*I thought I should add that, as I recall it, the (new) housing projects were high-rise apartment houses, rather than the lower-slung sorts of housing that the people were currently living in, and that the rehousing broke up the physical distribution of the family members, disrupting arrangements, for example, of having an aunt or grandmother around the corner who could pitch in to help with childcare or cooking or emergency help — the rehousing paid no attention to reassembling the physical proximity of the extended family members that was the scaffolding to the social safety net, it scrambled the population by rehousing them according to other criteria, I think.

And I certainly don’t think that the housing should not have been improved, only that the housing planners clearly, in retrospect, needed to take into account additional factors in order to realize the improvements without imposing new costs, however unintentionally.

The opposite of orthodoxy

January 10, 2012

I do actually understand the pairing as opposites of “liberal” and “conservative,” but what I personally find more helpful is the contrast between people with airtight belief systems and those who are more open and porous.  It’s sort of related to the contrast between ideologues and non-conformists, between the orthodox and iconoclasts.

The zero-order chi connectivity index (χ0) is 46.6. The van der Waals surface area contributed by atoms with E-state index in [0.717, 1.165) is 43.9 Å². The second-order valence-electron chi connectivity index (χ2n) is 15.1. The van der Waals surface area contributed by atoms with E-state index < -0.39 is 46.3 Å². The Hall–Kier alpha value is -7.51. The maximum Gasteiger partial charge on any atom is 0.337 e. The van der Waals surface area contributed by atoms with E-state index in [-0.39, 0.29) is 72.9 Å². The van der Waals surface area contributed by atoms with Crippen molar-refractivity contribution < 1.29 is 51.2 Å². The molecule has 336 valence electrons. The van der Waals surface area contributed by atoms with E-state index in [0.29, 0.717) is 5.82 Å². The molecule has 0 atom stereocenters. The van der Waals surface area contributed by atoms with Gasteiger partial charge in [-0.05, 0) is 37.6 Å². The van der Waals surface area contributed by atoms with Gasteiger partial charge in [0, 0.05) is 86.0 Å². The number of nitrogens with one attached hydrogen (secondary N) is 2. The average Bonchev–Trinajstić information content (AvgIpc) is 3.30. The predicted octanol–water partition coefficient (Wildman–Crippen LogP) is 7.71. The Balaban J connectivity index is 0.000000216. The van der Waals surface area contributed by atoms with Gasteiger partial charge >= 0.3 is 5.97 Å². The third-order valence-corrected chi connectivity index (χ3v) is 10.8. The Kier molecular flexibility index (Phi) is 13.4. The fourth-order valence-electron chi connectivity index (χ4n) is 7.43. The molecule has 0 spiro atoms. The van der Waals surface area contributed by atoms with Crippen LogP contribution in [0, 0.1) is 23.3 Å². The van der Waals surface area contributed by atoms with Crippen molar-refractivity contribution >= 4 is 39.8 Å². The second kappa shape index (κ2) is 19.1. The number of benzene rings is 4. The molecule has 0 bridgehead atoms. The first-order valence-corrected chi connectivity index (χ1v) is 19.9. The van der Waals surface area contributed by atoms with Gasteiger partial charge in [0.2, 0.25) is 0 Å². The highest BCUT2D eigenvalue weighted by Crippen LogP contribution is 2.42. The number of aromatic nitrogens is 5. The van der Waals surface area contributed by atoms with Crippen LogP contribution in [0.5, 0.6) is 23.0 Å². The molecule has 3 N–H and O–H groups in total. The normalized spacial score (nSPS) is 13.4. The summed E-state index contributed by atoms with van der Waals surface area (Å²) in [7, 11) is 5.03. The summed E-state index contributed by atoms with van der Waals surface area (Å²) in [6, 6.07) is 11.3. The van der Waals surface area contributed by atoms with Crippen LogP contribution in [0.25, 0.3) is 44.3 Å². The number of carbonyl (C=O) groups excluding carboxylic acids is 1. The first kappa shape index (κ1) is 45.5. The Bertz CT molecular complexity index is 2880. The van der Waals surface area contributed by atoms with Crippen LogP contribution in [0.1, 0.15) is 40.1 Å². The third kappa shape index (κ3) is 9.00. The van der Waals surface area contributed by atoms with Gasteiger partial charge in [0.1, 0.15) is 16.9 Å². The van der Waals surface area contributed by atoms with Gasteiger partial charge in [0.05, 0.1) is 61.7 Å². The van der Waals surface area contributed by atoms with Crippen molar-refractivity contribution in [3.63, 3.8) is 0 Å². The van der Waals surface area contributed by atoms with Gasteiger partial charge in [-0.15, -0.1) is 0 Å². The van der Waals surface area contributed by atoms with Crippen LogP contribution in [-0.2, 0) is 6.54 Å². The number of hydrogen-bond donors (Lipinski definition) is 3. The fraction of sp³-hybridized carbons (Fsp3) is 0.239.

So, I’m not sure what is really gained when people jump ship from conservatism to liberalism, or vice versa.  The trouble I tend to have is with people’s being doctrinaire and imposing their beliefs on others — that sort of dynamic is quite possible regardless of whether one is for big government or little government, EPA regulations or industry independence.

I think I’ve noted before that someone once said to me that he thought the orthodox of different religions had more in common with each other than with the less observant members of their own religions.  I suspect that’s true of politics, too.  And when people change party affiliations, I’m not sure they change personalities or emotional make-ups, and I’m not sure they don’t use the same attitudes and techniques in their new context.